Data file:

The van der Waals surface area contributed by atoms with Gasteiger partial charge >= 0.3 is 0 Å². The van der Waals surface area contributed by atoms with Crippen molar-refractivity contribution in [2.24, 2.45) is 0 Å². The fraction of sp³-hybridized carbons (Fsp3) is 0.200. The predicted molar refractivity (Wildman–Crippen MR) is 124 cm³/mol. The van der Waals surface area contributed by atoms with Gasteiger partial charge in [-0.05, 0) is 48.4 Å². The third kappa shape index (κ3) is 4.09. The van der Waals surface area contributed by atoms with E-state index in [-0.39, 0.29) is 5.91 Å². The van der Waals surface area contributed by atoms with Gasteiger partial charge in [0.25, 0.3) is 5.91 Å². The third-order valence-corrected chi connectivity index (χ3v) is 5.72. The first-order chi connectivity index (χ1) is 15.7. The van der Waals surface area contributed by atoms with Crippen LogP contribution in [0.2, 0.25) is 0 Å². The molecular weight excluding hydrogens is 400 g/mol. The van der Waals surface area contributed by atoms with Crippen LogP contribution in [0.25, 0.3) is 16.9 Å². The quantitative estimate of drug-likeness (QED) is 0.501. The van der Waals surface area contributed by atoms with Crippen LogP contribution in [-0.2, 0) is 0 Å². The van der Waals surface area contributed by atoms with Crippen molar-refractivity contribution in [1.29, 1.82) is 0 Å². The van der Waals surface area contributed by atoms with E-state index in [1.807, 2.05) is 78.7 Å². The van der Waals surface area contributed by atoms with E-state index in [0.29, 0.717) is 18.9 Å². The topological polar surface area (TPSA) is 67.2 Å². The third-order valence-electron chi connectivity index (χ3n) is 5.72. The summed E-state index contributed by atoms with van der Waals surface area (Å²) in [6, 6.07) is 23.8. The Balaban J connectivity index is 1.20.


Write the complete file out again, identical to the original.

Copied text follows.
The van der Waals surface area contributed by atoms with Gasteiger partial charge >= 0.3 is 0 Å². The van der Waals surface area contributed by atoms with Crippen molar-refractivity contribution in [2.24, 2.45) is 0 Å². The fraction of sp³-hybridized carbons (Fsp3) is 0.200. The predicted molar refractivity (Wildman–Crippen MR) is 124 cm³/mol. The van der Waals surface area contributed by atoms with Gasteiger partial charge in [-0.05, 0) is 48.4 Å². The third kappa shape index (κ3) is 4.09. The van der Waals surface area contributed by atoms with E-state index in [-0.39, 0.29) is 5.91 Å². The van der Waals surface area contributed by atoms with Gasteiger partial charge in [0.25, 0.3) is 5.91 Å². The third-order valence-corrected chi connectivity index (χ3v) is 5.72. The first-order chi connectivity index (χ1) is 15.7. The van der Waals surface area contributed by atoms with Crippen LogP contribution in [0.2, 0.25) is 0 Å². The molecular weight excluding hydrogens is 400 g/mol. The van der Waals surface area contributed by atoms with Crippen LogP contribution in [0.25, 0.3) is 16.9 Å². The quantitative estimate of drug-likeness (QED) is 0.501. The van der Waals surface area contributed by atoms with Crippen LogP contribution in [-0.2, 0) is 0 Å². The van der Waals surface area contributed by atoms with Crippen molar-refractivity contribution in [1.29, 1.82) is 0 Å². The van der Waals surface area contributed by atoms with E-state index in [1.807, 2.05) is 78.7 Å². The van der Waals surface area contributed by atoms with E-state index in [0.29, 0.717) is 18.9 Å². The topological polar surface area (TPSA) is 67.2 Å². The third-order valence-electron chi connectivity index (χ3n) is 5.72. The summed E-state index contributed by atoms with van der Waals surface area (Å²) in [6, 6.07) is 23.8. The Balaban J connectivity index is 1.20.